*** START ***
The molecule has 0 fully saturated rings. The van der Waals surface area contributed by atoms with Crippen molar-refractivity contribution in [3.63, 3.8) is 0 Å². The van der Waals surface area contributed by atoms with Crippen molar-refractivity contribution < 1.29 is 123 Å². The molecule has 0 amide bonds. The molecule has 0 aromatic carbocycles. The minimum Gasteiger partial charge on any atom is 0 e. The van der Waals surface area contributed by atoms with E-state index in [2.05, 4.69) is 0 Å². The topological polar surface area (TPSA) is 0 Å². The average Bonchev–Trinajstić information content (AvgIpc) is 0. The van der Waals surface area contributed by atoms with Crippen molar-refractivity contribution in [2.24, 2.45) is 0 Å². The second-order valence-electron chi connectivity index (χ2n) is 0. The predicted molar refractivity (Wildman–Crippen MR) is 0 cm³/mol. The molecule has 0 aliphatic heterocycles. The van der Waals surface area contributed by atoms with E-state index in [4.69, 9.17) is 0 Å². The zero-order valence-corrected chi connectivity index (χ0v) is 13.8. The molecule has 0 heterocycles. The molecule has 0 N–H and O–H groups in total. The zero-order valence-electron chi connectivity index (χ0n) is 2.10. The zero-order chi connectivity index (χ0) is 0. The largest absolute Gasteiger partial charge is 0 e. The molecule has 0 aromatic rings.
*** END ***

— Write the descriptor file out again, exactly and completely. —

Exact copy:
The molecule has 0 fully saturated rings. The van der Waals surface area contributed by atoms with Crippen molar-refractivity contribution in [3.63, 3.8) is 0 Å². The van der Waals surface area contributed by atoms with Crippen molar-refractivity contribution < 1.29 is 123 Å². The molecule has 0 amide bonds. The molecule has 0 aromatic carbocycles. The minimum Gasteiger partial charge on any atom is 0 e. The van der Waals surface area contributed by atoms with E-state index in [2.05, 4.69) is 0 Å². The topological polar surface area (TPSA) is 0 Å². The average Bonchev–Trinajstić information content (AvgIpc) is 0. The van der Waals surface area contributed by atoms with Crippen molar-refractivity contribution in [2.24, 2.45) is 0 Å². The second-order valence-electron chi connectivity index (χ2n) is 0. The predicted molar refractivity (Wildman–Crippen MR) is 0 cm³/mol. The molecule has 0 aliphatic heterocycles. The van der Waals surface area contributed by atoms with E-state index in [4.69, 9.17) is 0 Å². The zero-order valence-corrected chi connectivity index (χ0v) is 13.8. The molecule has 0 heterocycles. The molecule has 0 N–H and O–H groups in total. The zero-order valence-electron chi connectivity index (χ0n) is 2.10. The zero-order chi connectivity index (χ0) is 0. The largest absolute Gasteiger partial charge is 0 e. The molecule has 0 aromatic rings.